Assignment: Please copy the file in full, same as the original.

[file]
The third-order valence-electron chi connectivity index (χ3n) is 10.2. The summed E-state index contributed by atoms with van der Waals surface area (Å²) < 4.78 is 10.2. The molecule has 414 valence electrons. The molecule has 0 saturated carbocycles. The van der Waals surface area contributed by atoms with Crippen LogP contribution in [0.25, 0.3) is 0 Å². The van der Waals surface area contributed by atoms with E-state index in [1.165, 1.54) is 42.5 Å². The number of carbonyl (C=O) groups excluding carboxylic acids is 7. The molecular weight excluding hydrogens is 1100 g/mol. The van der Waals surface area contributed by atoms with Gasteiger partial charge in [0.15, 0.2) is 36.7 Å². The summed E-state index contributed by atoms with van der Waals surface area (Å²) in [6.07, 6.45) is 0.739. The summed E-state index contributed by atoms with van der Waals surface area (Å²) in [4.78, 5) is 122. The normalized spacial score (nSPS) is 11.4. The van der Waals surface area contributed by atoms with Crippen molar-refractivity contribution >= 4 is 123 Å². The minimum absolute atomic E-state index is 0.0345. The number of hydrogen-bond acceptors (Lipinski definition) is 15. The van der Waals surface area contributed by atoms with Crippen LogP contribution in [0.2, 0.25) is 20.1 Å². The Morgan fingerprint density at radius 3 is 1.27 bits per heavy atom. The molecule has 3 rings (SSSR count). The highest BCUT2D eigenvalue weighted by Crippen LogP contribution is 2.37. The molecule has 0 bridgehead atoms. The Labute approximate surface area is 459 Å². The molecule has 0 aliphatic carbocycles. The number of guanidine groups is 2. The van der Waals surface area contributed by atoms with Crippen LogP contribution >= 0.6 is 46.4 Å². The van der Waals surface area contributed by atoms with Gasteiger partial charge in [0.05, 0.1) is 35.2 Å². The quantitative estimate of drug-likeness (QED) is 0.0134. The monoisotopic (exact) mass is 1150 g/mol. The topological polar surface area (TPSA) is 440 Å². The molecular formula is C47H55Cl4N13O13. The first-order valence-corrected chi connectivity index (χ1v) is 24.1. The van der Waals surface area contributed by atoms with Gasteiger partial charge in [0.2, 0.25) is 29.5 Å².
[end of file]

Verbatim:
The third-order valence-electron chi connectivity index (χ3n) is 10.2. The summed E-state index contributed by atoms with van der Waals surface area (Å²) < 4.78 is 10.2. The molecule has 414 valence electrons. The molecule has 0 saturated carbocycles. The van der Waals surface area contributed by atoms with Crippen LogP contribution in [0.25, 0.3) is 0 Å². The van der Waals surface area contributed by atoms with E-state index in [1.165, 1.54) is 42.5 Å². The number of carbonyl (C=O) groups excluding carboxylic acids is 7. The molecular weight excluding hydrogens is 1100 g/mol. The van der Waals surface area contributed by atoms with Gasteiger partial charge in [0.15, 0.2) is 36.7 Å². The summed E-state index contributed by atoms with van der Waals surface area (Å²) in [6.07, 6.45) is 0.739. The summed E-state index contributed by atoms with van der Waals surface area (Å²) in [4.78, 5) is 122. The normalized spacial score (nSPS) is 11.4. The van der Waals surface area contributed by atoms with Crippen molar-refractivity contribution >= 4 is 123 Å². The minimum absolute atomic E-state index is 0.0345. The number of hydrogen-bond acceptors (Lipinski definition) is 15. The van der Waals surface area contributed by atoms with Crippen LogP contribution in [0.2, 0.25) is 20.1 Å². The Morgan fingerprint density at radius 3 is 1.27 bits per heavy atom. The molecule has 3 rings (SSSR count). The highest BCUT2D eigenvalue weighted by Crippen LogP contribution is 2.37. The molecule has 0 bridgehead atoms. The Labute approximate surface area is 459 Å². The molecule has 0 aliphatic carbocycles. The number of guanidine groups is 2. The van der Waals surface area contributed by atoms with Crippen LogP contribution >= 0.6 is 46.4 Å². The van der Waals surface area contributed by atoms with Gasteiger partial charge in [0.05, 0.1) is 35.2 Å². The quantitative estimate of drug-likeness (QED) is 0.0134. The monoisotopic (exact) mass is 1150 g/mol. The topological polar surface area (TPSA) is 440 Å². The molecular formula is C47H55Cl4N13O13. The first-order valence-corrected chi connectivity index (χ1v) is 24.1. The van der Waals surface area contributed by atoms with Gasteiger partial charge in [0.2, 0.25) is 29.5 Å².